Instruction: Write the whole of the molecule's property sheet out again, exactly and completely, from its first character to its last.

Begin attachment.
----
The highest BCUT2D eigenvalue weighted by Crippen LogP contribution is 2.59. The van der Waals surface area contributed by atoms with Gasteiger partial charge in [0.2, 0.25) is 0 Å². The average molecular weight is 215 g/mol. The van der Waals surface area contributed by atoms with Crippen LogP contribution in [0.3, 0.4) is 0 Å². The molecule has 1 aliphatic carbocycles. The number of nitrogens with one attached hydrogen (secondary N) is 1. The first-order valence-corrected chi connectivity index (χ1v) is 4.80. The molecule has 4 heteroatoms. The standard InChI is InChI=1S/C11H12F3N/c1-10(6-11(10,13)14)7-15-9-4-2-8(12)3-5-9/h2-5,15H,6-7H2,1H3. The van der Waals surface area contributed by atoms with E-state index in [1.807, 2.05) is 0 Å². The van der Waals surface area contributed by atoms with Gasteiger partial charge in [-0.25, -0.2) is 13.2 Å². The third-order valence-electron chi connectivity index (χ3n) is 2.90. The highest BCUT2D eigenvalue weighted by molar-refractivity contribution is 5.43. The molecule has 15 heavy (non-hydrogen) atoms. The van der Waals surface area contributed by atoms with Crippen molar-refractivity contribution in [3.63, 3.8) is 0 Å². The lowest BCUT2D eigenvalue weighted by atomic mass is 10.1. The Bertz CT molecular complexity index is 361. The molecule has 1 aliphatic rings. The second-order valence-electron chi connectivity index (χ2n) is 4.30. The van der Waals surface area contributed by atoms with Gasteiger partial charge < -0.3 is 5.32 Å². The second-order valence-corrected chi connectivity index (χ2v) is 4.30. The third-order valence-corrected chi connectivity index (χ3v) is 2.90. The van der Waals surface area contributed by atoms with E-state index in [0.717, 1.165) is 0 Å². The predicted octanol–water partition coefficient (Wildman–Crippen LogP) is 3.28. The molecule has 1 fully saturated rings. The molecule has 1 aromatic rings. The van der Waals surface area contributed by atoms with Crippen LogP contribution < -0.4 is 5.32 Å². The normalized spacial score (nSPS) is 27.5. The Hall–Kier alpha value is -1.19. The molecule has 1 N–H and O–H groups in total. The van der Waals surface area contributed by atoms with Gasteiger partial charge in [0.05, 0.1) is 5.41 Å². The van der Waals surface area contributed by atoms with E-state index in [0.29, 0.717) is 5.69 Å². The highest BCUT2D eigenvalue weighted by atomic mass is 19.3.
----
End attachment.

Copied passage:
The highest BCUT2D eigenvalue weighted by Crippen LogP contribution is 2.59. The van der Waals surface area contributed by atoms with Gasteiger partial charge in [0.2, 0.25) is 0 Å². The average molecular weight is 215 g/mol. The van der Waals surface area contributed by atoms with Crippen LogP contribution in [0.3, 0.4) is 0 Å². The molecule has 1 aliphatic carbocycles. The number of nitrogens with one attached hydrogen (secondary N) is 1. The first-order valence-corrected chi connectivity index (χ1v) is 4.80. The molecule has 4 heteroatoms. The standard InChI is InChI=1S/C11H12F3N/c1-10(6-11(10,13)14)7-15-9-4-2-8(12)3-5-9/h2-5,15H,6-7H2,1H3. The van der Waals surface area contributed by atoms with E-state index in [1.807, 2.05) is 0 Å². The van der Waals surface area contributed by atoms with Gasteiger partial charge in [-0.25, -0.2) is 13.2 Å². The third-order valence-electron chi connectivity index (χ3n) is 2.90. The highest BCUT2D eigenvalue weighted by molar-refractivity contribution is 5.43. The molecule has 15 heavy (non-hydrogen) atoms. The van der Waals surface area contributed by atoms with Crippen molar-refractivity contribution in [3.63, 3.8) is 0 Å². The lowest BCUT2D eigenvalue weighted by atomic mass is 10.1. The Bertz CT molecular complexity index is 361. The molecule has 1 aliphatic rings. The second-order valence-electron chi connectivity index (χ2n) is 4.30. The van der Waals surface area contributed by atoms with Gasteiger partial charge < -0.3 is 5.32 Å². The second-order valence-corrected chi connectivity index (χ2v) is 4.30. The third-order valence-corrected chi connectivity index (χ3v) is 2.90. The van der Waals surface area contributed by atoms with E-state index in [0.717, 1.165) is 0 Å². The predicted octanol–water partition coefficient (Wildman–Crippen LogP) is 3.28. The molecule has 1 fully saturated rings. The molecule has 1 aromatic rings. The van der Waals surface area contributed by atoms with Crippen LogP contribution < -0.4 is 5.32 Å². The normalized spacial score (nSPS) is 27.5. The Hall–Kier alpha value is -1.19. The molecule has 1 N–H and O–H groups in total. The van der Waals surface area contributed by atoms with Gasteiger partial charge in [0.05, 0.1) is 5.41 Å². The van der Waals surface area contributed by atoms with E-state index in [0.29, 0.717) is 5.69 Å². The highest BCUT2D eigenvalue weighted by atomic mass is 19.3.